The Irish Republican Army regarded bombing English targets as militarily and symbolic. They were responsible for attacks in England over decades, starting in 1939, and then a new campaign commenced after Bloody Sunday in 1972.
In Assam, the Manmasi National Christian Army (MNCA), an extremist group from the Hmar tribe, were charged with forcing Hindus to convert at gunpoint. Seven or more Hmar youths were charged with visiting Bhuvan Pahar, a Hindu village, armed with guns, and pressuring residents to convert to Christianity. They also desecrated temples by painting crosses on the walls with their blood. The Sonai police, along with the 5th Assam Rifles, arrested 13 members of the MNCA, including their commander-in-chief. Guns and ammunition were seized.
See also: Religious violence in Orissa.
In 2007 a tribal spiritual Hindu monk, Swami Lakshmanananda Saraswati, accused Radhakant Nayak, chief of a local chapter of World Vision, and a former Rajya Sabha member from Orissa in the Indian National Congress party, of plotting to assassinate him. The Swami also said that World Vision was covertly pumping money into India for religious conversion during the 2004 Indian Ocean Tsunami, and criticized the activities of Christian missionaries as going against tribal beliefs. In 2008, he was gunned down along with four disciples on the Hindu festive day of Krishna Janmashtami by a group of 30–40 armed men. Later, Maoist terrorist leader Sabyasachi Panda admitted responsibility for the assassination, saying that the Maoists had intervened in the religious dispute on behalf of Christians and Dalits. The non-governmental organization Justice on Trial disputed that there had been Maoist involvement, and quoted the Swami as claiming that Christian missionaries had earlier attacked him eight times.
Orthodox Christian movements in Romania, such as the Iron Guard and Lăncieri, which have been characterized by Yad Vashem and Stanley G. Payne as anti-semitic and fascist, respectively, were responsible for involvement in the Bucharest pogrom, and political murders during the 1930s.(p37)
The Lord's Resistance Army, a cult guerrilla army engaged in an armed rebellion against the Ugandan government, has been accused of using child soldiers and committing numerous crimes against humanity; including massacres, abductions, mutilation, torture, rape, porters, and sex slaves. A quasi-religious movement that mixes some aspects of Christian and Islamic beliefs with its own brand of spiritualism, it is led by Joseph Kony, who proclaims himself the spokesperson of God and a spirit medium, primarily of the "Holy Spirit" which the Acholi believe can represent itself in many manifestations.[page needed] LRA fighters wear rosary beads and recite passages from the Bible before battle.[dead link]
Beginning after the Civil War, members of the Protestant-led, Ku Klux Klan organization began engaging in arson, beatings, cross burning, destruction of property, lynching, murder, rape, tar-and-feathering, and whipping against African Americans, Jews, Catholics, and other social or ethnic minorities.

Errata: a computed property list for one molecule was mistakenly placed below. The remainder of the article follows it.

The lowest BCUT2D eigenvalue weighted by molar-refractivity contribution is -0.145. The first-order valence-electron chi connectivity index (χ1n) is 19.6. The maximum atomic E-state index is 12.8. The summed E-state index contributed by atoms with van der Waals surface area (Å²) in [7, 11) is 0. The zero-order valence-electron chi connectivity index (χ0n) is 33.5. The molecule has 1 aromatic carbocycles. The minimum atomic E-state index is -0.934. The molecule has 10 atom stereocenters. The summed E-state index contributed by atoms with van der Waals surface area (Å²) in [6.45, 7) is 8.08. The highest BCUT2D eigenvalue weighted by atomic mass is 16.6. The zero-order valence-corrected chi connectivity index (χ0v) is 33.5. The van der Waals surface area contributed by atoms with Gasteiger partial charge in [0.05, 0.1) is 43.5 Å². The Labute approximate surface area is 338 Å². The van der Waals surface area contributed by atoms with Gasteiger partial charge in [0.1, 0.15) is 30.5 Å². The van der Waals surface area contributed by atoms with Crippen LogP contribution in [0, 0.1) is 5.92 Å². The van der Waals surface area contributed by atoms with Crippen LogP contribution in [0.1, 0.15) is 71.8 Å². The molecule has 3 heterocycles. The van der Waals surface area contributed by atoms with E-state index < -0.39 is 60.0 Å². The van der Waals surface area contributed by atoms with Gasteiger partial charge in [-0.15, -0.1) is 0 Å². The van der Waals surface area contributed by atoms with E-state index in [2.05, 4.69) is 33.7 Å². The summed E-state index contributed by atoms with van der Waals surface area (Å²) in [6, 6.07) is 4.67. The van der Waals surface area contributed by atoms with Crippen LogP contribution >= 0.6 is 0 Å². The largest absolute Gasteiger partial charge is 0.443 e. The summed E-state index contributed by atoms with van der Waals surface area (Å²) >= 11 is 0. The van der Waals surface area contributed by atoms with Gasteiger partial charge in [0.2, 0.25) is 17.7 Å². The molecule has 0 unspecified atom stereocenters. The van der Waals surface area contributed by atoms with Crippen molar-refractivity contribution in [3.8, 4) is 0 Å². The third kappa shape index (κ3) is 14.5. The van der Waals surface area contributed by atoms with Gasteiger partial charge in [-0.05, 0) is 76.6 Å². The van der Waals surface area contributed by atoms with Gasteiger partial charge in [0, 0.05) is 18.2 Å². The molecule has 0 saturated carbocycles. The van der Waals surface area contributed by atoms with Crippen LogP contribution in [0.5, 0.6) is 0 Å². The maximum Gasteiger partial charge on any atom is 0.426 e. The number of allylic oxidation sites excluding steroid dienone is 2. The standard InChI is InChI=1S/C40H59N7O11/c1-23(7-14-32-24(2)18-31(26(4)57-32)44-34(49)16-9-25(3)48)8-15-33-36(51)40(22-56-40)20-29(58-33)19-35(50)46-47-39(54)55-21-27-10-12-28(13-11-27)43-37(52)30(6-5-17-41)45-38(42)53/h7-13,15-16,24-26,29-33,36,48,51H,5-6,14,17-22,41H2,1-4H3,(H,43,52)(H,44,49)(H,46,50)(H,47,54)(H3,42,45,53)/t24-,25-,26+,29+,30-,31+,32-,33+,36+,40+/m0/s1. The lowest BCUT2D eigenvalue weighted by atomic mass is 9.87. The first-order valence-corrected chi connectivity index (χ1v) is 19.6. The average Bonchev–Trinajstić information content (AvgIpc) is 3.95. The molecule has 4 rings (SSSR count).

They were explicitly Christian terrorist in ideology, basing their beliefs on a "religious foundation" in Christianity.  The goals of the KKK included, from an early time on, an intent to, "reestablish Protestant Christian values in America by any means possible," and believe that "Jesus was the first Klansman." Their cross-burnings were conducted not only to intimidate targets, but to demonstrate their respect and reverence for Jesus Christ, and the lighting ritual was steeped in Christian symbolism, including the saying of prayers and singing of Christian hymns.  Many modern Klan organizations, such as the Knights Party, USA, continue to focus on the Christian supremacist message, asserting that there is a "war" on to destroy "western Christian civilization." 
During the twentieth century, members of extremist groups such as the Army of God began executing attacks against abortion clinics and doctors across the United States. A number of terrorist attacks were attributed to individuals and groups with ties to the Christian Identity and Christian Patriot movements, including the Lambs of Christ. A group called Concerned Christians were deported from Israel on suspicion of planning to attack holy sites in Jerusalem at the end of 1999, believing that their deaths would "lead them to heaven." The motive for anti-abortionist Scott Roeder murdering Wichita doctor George Tiller on May 31, 2009 was a belief that abortion is criminal and immoral, and that this belief went "hand in hand" with his religious beliefs.
Hutaree was a Christian militia group based in Adrian, Michigan. In 2010, after an FBI agent infiltrated the group, nine of its members were indicted by a federal grand jury in Detroit on charges of seditious conspiracy to use of improvised explosive devices, teaching the use of explosive materials, and possessing a firearm during a crime of violence. Terrorism scholar Aref M. Al-Khattar has listed The Covenant, The Sword, and the Arm of the Lord, Defensive Action, The Freemen Community, and what Al-Khattar called "the Christian militia that supported Timothy McVeigh", as groups that "can be placed under the category of far-right-wing terrorism" that "has a religious (Christian) component".[
Posted by jwdixon at 8:48 AM